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The goal of Cityscape is to bring high-quality original research on housing and community development issues to scholars, government officials, and practitioners. Cityscape is open to all relevant disciplines, including architecture, consumer research, demography, economics, engineering, ethnography, finance, geography, law, planning, political science, public policy, regional science, sociology, statistics, and urban studies.

Cityscape is published three times a year by the Office of Policy Development and Research (PD&R) of the U.S. Department of Housing and Urban Development.

  • Gentrification
  • Volume 18, Number 3
  • Managing Editor: Mark D. Shroder
  • Associate Editor: Michelle P. Matuga

Affordable Rental Housing Development in the For-Profit Sector: A Review of the Literature

Rachel G. Bratt
Irene Lew
Joint Center for Housing Studies of Harvard University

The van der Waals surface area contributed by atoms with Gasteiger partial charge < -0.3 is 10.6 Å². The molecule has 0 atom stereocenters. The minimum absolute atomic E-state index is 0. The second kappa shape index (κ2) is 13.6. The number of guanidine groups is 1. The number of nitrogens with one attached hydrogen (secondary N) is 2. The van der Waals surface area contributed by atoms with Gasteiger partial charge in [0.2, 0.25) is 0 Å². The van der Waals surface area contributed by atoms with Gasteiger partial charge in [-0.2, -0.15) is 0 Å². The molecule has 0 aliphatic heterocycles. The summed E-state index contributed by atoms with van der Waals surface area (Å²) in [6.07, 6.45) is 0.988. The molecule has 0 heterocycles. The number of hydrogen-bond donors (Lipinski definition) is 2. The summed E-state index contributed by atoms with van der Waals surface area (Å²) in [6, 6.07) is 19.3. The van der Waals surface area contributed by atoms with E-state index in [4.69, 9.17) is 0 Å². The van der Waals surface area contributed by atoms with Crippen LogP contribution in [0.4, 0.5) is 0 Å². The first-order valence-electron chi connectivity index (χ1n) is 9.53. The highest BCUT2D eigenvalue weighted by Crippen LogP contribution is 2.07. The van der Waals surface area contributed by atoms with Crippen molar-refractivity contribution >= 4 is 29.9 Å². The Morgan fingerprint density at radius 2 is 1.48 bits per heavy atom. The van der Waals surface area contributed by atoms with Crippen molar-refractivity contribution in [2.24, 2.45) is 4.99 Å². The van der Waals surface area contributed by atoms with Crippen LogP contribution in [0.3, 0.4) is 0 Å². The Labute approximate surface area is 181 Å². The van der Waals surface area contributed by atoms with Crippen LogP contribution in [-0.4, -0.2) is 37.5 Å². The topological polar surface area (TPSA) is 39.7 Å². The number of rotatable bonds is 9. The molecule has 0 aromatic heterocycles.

Starting with below-market interest rate loan programs in the 1960s and culminating with the creation of the Low-Income Housing Tax Credit (LIHTC) Program through the Tax Reform Act of 1986, the federal government has provided various incentives to encourage for-profit developers to build rental housing that is affordable to low- and moderate-income households. Although for-profit firms have been involved to a far greater extent than nonprofit housing organizations in the LIHTC and other affordable housing production programs at the federal, state, and local levels, these firms have garnered relatively little attention from the academic and policy communities. This article addresses part of that gap by presenting a review of the literature1 pertaining to the affordable housing production record of private, for-profit developers and, where possible, comparing it with the records of nonprofit housing organizations. The article also explores what is known about the extent to which for-profit firms are meeting the “quadruple bottom line.” The quadruple bottom line encompasses the following four components: an affordable housing development must (1) have the financial backing necessary to preserve the development’s long-term affordability, (2) address the social and economic needs of the residents, (3) contribute positively to the neighborhood, and (4) be environmentally sustainable (Bratt, 2012, 2008a). Although the evidence is limited and some findings are contradictory, several differences emerge from this review. The article also offers suggestions for further research.

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